“Whatever you are thinking, your thoughts are surely about something other than the word with which this sentence will end. But even as you hear these very words echoing in your very head, and think whatever thoughts they inspire, your brain is using the word it is reading right now and the words it read just before to make a reasonable guess about the identity of the word it will read next, which is what allows you to read so fluently.4 Any brain that has been raised on a steady diet of film noir and cheap detective novels fully expects the word night to follow the phrase It was a dark and stormy, and thus when it does encounter the word night, it is especially well prepared to digest it. As long as your brain’s guess about the next word turns out to be right, you cruise along happily, left to right, left to right, turning black squiggles into ideas, scenes, characters, and concepts, blissfully unaware that your nexting brain is predicting the future of the sentence at a fantastic rate. It is only when your brain predicts badly that you suddenly feel avocado.”
“The reality of the moment is so palpable and powerful that it holds imagination in a tight orbit from which it never fully escapes.”
“Arthritic toothless people who love orgasms are more likely to reproduce than are limber, toothy people who do not.”
“The human being is the only animal that thinks about the future.”
“As the philosopher John Stuart Mill wrote, "It is better to be a human being dissatisfied than a pig satisfied; better to be Socrates dissatisfied than a fool satisfied. And if the fool, or the pig, are a different opinion, it is because they know only their own side of the question.”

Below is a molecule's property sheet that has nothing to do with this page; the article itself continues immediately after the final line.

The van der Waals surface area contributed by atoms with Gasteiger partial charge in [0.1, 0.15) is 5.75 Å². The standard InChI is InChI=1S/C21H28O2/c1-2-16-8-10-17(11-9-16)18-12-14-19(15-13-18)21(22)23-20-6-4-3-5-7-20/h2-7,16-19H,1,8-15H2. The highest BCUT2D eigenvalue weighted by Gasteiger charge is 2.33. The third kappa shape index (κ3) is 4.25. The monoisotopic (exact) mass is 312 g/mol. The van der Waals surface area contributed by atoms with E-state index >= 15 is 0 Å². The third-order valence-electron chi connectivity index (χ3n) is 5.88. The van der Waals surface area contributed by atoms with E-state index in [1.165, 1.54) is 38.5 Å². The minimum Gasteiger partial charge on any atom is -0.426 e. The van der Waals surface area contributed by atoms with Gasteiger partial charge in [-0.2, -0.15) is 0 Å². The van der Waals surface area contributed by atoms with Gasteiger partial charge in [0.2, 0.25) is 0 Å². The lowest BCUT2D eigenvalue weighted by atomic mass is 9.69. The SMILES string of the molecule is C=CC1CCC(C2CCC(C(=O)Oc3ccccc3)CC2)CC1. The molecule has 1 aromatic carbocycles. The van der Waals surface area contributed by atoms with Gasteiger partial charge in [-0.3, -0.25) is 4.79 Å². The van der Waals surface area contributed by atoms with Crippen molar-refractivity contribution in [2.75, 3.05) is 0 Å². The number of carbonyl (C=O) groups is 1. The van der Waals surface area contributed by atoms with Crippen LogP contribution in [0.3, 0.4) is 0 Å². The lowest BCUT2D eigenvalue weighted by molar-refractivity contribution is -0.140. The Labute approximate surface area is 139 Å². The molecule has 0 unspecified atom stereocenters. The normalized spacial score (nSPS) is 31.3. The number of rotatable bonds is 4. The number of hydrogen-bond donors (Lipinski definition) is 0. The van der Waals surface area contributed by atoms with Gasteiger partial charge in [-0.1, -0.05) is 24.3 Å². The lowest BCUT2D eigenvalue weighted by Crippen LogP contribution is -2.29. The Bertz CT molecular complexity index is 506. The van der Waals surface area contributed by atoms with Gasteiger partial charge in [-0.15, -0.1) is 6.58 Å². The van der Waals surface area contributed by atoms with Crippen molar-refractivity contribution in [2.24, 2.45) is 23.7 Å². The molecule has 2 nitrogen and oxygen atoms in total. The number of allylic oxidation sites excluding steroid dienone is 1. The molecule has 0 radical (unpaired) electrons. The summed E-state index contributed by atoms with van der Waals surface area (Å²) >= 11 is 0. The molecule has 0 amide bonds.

“So what motivates people to work hard every day to do things that will satisfy the economy’s needs but not their own? Like so many thinkers, Smith believed that people want just one thing—happiness—hence economies can blossom and grow only if people are deluded into believing that the production of wealth will make them happy.14 If and only if people hold this false belief will they do enough producing, procuring, and consuming to sustain their economies.”
“As one philosopher noted, the human brain is an "anticipation machine," and "making future" is the most important thing it does.”
“Studies such as these demonstrate that once we have an experience, we cannot simply set it aside and see the world as we would have seen it had the experience never happened.”
“You're not asking me to guess the mind of Matrim Cauthon, are you?" Elayne asked. "I'm convinced that Mat only acts simple so that people will let him get away with more.”
“All I could really think was how much I wanted to sleep. How much I wanted to be in a different world other than the one I was in.”
“Oh. Yeah, um…” I was pretty sure I matched a fire truck. “He’s a heavy sleeper.”
“I’m sure he is.” Dominic stepped back. “If you wish to join your uncle, I’ll be waiting outside. You should have time to get ready. Your uncle is a…heavy sleeper, also.”
Whaaaa…and then it hit me. Ew. Ew. Ew.”
“Longing on a large scale makes history.”
“Dad, youre so far off the mark I can't even...Lincoln hasn't pressured me at all!" I grabbed my bag and heaved it onto my back. "WE'RE JUST FRIENDS! He's not even interested in me like that - and thanks to you," I shook my head at him in utter disbelief, "he never will now.”